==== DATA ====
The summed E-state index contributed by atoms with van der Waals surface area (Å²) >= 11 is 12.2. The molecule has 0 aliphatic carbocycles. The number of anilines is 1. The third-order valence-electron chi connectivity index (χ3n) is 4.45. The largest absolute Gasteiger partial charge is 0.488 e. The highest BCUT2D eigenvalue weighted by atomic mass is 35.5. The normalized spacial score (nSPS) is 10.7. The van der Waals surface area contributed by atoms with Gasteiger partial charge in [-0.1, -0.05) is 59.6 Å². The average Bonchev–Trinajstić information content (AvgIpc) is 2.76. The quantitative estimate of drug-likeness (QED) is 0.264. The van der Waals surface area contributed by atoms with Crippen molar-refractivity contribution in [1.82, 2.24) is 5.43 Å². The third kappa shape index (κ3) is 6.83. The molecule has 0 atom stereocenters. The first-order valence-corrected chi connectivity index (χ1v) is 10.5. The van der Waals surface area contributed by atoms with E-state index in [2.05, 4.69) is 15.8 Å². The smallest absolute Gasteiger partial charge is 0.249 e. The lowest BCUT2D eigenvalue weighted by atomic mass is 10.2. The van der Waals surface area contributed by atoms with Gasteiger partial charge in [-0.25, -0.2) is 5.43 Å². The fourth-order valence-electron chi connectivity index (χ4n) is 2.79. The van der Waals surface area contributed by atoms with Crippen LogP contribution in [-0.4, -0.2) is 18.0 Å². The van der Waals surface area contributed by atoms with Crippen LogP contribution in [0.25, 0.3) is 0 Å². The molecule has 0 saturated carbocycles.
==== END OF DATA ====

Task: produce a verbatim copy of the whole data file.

The summed E-state index contributed by atoms with van der Waals surface area (Å²) >= 11 is 12.2. The molecule has 0 aliphatic carbocycles. The number of anilines is 1. The third-order valence-electron chi connectivity index (χ3n) is 4.45. The largest absolute Gasteiger partial charge is 0.488 e. The highest BCUT2D eigenvalue weighted by atomic mass is 35.5. The normalized spacial score (nSPS) is 10.7. The van der Waals surface area contributed by atoms with Gasteiger partial charge in [-0.1, -0.05) is 59.6 Å². The average Bonchev–Trinajstić information content (AvgIpc) is 2.76. The quantitative estimate of drug-likeness (QED) is 0.264. The van der Waals surface area contributed by atoms with Crippen molar-refractivity contribution in [1.82, 2.24) is 5.43 Å². The third kappa shape index (κ3) is 6.83. The molecule has 0 atom stereocenters. The first-order valence-corrected chi connectivity index (χ1v) is 10.5. The van der Waals surface area contributed by atoms with E-state index in [2.05, 4.69) is 15.8 Å². The smallest absolute Gasteiger partial charge is 0.249 e. The lowest BCUT2D eigenvalue weighted by atomic mass is 10.2. The van der Waals surface area contributed by atoms with Gasteiger partial charge in [-0.25, -0.2) is 5.43 Å². The fourth-order valence-electron chi connectivity index (χ4n) is 2.79. The van der Waals surface area contributed by atoms with Crippen LogP contribution in [-0.4, -0.2) is 18.0 Å². The van der Waals surface area contributed by atoms with Crippen LogP contribution in [0.25, 0.3) is 0 Å². The molecule has 0 saturated carbocycles.